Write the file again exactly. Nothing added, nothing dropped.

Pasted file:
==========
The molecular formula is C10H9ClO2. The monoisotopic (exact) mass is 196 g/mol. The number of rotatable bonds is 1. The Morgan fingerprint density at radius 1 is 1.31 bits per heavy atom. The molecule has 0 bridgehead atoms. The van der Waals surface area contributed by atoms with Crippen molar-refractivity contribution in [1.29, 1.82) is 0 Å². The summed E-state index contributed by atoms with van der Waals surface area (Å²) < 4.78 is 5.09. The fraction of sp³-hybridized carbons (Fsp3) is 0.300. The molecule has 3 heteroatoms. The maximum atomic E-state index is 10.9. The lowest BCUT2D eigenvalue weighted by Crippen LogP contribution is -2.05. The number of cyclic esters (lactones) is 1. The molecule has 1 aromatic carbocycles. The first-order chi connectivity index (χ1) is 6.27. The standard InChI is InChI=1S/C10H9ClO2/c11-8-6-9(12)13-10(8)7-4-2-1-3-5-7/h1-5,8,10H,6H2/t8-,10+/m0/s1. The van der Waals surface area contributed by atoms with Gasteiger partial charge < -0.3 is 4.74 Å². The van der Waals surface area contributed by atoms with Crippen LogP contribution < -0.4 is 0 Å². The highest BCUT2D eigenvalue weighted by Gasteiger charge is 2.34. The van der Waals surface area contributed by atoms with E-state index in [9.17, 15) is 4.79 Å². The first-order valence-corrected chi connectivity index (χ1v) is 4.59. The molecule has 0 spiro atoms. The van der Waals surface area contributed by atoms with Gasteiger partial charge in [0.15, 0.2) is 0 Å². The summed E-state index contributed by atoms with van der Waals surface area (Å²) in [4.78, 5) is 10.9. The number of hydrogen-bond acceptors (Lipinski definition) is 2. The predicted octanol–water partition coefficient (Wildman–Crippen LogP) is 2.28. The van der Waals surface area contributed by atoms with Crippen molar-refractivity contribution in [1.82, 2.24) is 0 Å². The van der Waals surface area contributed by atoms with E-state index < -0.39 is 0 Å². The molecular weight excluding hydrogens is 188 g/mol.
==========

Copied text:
The molecular formula is C10H9ClO2. The monoisotopic (exact) mass is 196 g/mol. The number of rotatable bonds is 1. The Morgan fingerprint density at radius 1 is 1.31 bits per heavy atom. The molecule has 0 bridgehead atoms. The van der Waals surface area contributed by atoms with Crippen molar-refractivity contribution in [1.29, 1.82) is 0 Å². The summed E-state index contributed by atoms with van der Waals surface area (Å²) < 4.78 is 5.09. The fraction of sp³-hybridized carbons (Fsp3) is 0.300. The molecule has 3 heteroatoms. The maximum atomic E-state index is 10.9. The lowest BCUT2D eigenvalue weighted by Crippen LogP contribution is -2.05. The number of cyclic esters (lactones) is 1. The molecule has 1 aromatic carbocycles. The first-order chi connectivity index (χ1) is 6.27. The standard InChI is InChI=1S/C10H9ClO2/c11-8-6-9(12)13-10(8)7-4-2-1-3-5-7/h1-5,8,10H,6H2/t8-,10+/m0/s1. The van der Waals surface area contributed by atoms with Gasteiger partial charge < -0.3 is 4.74 Å². The van der Waals surface area contributed by atoms with Crippen LogP contribution < -0.4 is 0 Å². The highest BCUT2D eigenvalue weighted by Gasteiger charge is 2.34. The van der Waals surface area contributed by atoms with E-state index in [9.17, 15) is 4.79 Å². The first-order valence-corrected chi connectivity index (χ1v) is 4.59. The molecule has 0 spiro atoms. The van der Waals surface area contributed by atoms with Gasteiger partial charge in [0.15, 0.2) is 0 Å². The summed E-state index contributed by atoms with van der Waals surface area (Å²) in [4.78, 5) is 10.9. The number of hydrogen-bond acceptors (Lipinski definition) is 2. The predicted octanol–water partition coefficient (Wildman–Crippen LogP) is 2.28. The van der Waals surface area contributed by atoms with Crippen molar-refractivity contribution in [1.82, 2.24) is 0 Å². The van der Waals surface area contributed by atoms with E-state index < -0.39 is 0 Å². The molecular weight excluding hydrogens is 188 g/mol.